Friday, July 17, 2015

The Tiger is Getting Hungry

Winston Churchill had a famous line about despots who ride about "on tigers from which they dare not dismount. And the tigers are getting hungry." I've often thought the same about the relationship between the Jewish pro-Israel establishment and conservative "Christian Zionist" organizations like Christians United for Israel (CUFI). This article on the Forward, detailing CUFI's newfound willingness to flex its political muscle in defiance of traditional pro-Israel groups like AIPAC, is a case in point.

CUFI has no interest in the bipartisan political strategy of the traditional pro-Israel groups -- it is a conservative right-wing outlet and wants "pro-Israel" to be thought of and take the form of a conservative, right-wing movement. To this end, it has adopted policy positions long thought of as an anathema to the pro-Israel community. The most obvious representation of this is CUFI's position on a one-state solution, where they basically mimic the stance of Jewish Voice for Peace: technically neutral, but functionally all in favor. But unlike fringe groups like the JVP who can be easily dismissed as non-players, groups like CUFI have heft to them. And the mainstream pro-Israel community therefore has not given them the pariah treatment -- even though one-stateism is supposed to be a redline issue that demarcates the borderline of "pro-Israel."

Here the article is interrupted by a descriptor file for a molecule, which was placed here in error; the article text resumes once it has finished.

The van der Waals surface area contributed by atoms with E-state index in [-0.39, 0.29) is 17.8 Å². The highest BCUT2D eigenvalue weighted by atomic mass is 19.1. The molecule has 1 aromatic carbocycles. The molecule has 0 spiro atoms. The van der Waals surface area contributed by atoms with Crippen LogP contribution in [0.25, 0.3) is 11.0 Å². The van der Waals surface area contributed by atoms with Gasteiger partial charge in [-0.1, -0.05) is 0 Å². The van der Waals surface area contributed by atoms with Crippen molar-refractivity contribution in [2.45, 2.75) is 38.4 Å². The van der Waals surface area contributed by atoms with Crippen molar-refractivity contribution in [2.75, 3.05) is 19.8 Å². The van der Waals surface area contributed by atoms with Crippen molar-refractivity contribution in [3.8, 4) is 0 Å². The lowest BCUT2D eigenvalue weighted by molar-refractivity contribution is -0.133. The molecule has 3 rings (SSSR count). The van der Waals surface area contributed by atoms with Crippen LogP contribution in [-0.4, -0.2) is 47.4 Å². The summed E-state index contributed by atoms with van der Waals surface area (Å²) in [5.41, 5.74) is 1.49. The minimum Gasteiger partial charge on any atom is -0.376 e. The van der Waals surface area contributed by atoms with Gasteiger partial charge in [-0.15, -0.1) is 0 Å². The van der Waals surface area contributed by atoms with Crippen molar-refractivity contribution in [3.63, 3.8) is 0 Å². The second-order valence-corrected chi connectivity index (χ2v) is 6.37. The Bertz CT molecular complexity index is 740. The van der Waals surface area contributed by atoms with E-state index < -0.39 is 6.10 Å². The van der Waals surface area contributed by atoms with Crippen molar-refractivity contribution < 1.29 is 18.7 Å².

In addition to the substantive objections to this approach, it carries with it a more practical problem as well: it functionally represents the sidelining of the Jewish community from their position as leaders of the pro-Israel community. Groups like CUFI want to assert conservative Christian control over the narrative, and that necessarily means that Jews -- mostly liberal, mostly Democratic, mostly pro-two-states -- will be shunted aside.

Unfortunately, this is a problem that the mainline Jewish organizations brought upon themselves. They were happy to accept "support" from right-wing groups that had no interests in listening to Jewish perspectives and no interest in preserving the status quo where Jews took the lead in constructing the narrative of pro-Israel. They rode the tiger, allowing to gain more and more power until it became too dangerous to dismount it. At that point, its the tiger which calls the shots. And the old guard forced to hang on is little more than a figurehead.

1 comment:

Anonymous said...

Did you see this recent news item about Sheldon Adelson appointing David Berg, executive director of Christians United for Israel, as head of this new Campus Maccabees initiative?

It's interesting because while it represents someone closely involved with CU heading up a pro-Israel, ostensibly Jewish, foundation, actually Berg is himself Jewish. I think there are layers within layers here that your post isn't really addressing. How involved are right-wing Jews in the pro-Israel Christian community?